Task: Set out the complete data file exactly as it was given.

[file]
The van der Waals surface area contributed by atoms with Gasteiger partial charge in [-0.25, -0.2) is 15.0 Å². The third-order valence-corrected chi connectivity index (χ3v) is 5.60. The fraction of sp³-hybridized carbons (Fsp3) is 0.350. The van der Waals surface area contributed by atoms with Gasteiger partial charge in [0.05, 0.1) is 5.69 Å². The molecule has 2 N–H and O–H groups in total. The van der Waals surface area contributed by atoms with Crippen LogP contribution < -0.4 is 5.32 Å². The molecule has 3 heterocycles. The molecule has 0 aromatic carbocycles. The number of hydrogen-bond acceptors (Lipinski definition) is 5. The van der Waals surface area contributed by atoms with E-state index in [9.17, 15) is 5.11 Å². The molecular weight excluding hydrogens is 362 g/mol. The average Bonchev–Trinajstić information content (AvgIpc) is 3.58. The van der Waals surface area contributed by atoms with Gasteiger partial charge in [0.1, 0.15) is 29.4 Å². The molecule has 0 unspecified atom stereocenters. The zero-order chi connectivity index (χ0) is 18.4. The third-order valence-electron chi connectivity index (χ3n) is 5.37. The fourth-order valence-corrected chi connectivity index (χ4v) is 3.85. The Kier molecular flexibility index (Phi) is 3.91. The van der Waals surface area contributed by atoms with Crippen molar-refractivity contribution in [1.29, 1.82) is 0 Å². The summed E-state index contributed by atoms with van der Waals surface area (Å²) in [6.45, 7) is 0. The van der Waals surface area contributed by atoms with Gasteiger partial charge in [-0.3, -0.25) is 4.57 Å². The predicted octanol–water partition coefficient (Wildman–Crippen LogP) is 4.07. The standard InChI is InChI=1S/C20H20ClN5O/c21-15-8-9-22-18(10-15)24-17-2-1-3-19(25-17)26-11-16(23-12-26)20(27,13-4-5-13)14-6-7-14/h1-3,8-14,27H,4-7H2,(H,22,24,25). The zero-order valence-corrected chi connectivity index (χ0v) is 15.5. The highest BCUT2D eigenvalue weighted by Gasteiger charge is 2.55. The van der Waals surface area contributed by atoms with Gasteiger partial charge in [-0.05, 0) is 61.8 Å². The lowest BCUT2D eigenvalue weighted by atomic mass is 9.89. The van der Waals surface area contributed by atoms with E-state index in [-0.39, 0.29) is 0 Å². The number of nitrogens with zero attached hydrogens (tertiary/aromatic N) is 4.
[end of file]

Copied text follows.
The van der Waals surface area contributed by atoms with Gasteiger partial charge in [-0.25, -0.2) is 15.0 Å². The third-order valence-corrected chi connectivity index (χ3v) is 5.60. The fraction of sp³-hybridized carbons (Fsp3) is 0.350. The van der Waals surface area contributed by atoms with Gasteiger partial charge in [0.05, 0.1) is 5.69 Å². The molecule has 2 N–H and O–H groups in total. The van der Waals surface area contributed by atoms with Crippen LogP contribution < -0.4 is 5.32 Å². The molecule has 3 heterocycles. The molecule has 0 aromatic carbocycles. The number of hydrogen-bond acceptors (Lipinski definition) is 5. The van der Waals surface area contributed by atoms with E-state index in [9.17, 15) is 5.11 Å². The molecular weight excluding hydrogens is 362 g/mol. The average Bonchev–Trinajstić information content (AvgIpc) is 3.58. The van der Waals surface area contributed by atoms with Gasteiger partial charge in [0.1, 0.15) is 29.4 Å². The molecule has 0 unspecified atom stereocenters. The zero-order chi connectivity index (χ0) is 18.4. The third-order valence-electron chi connectivity index (χ3n) is 5.37. The fourth-order valence-corrected chi connectivity index (χ4v) is 3.85. The Kier molecular flexibility index (Phi) is 3.91. The van der Waals surface area contributed by atoms with Crippen molar-refractivity contribution in [1.29, 1.82) is 0 Å². The summed E-state index contributed by atoms with van der Waals surface area (Å²) in [6.45, 7) is 0. The van der Waals surface area contributed by atoms with Gasteiger partial charge in [-0.3, -0.25) is 4.57 Å². The predicted octanol–water partition coefficient (Wildman–Crippen LogP) is 4.07. The standard InChI is InChI=1S/C20H20ClN5O/c21-15-8-9-22-18(10-15)24-17-2-1-3-19(25-17)26-11-16(23-12-26)20(27,13-4-5-13)14-6-7-14/h1-3,8-14,27H,4-7H2,(H,22,24,25). The zero-order valence-corrected chi connectivity index (χ0v) is 15.5. The highest BCUT2D eigenvalue weighted by Gasteiger charge is 2.55. The van der Waals surface area contributed by atoms with Gasteiger partial charge in [-0.05, 0) is 61.8 Å². The lowest BCUT2D eigenvalue weighted by atomic mass is 9.89. The van der Waals surface area contributed by atoms with E-state index in [-0.39, 0.29) is 0 Å². The number of nitrogens with zero attached hydrogens (tertiary/aromatic N) is 4.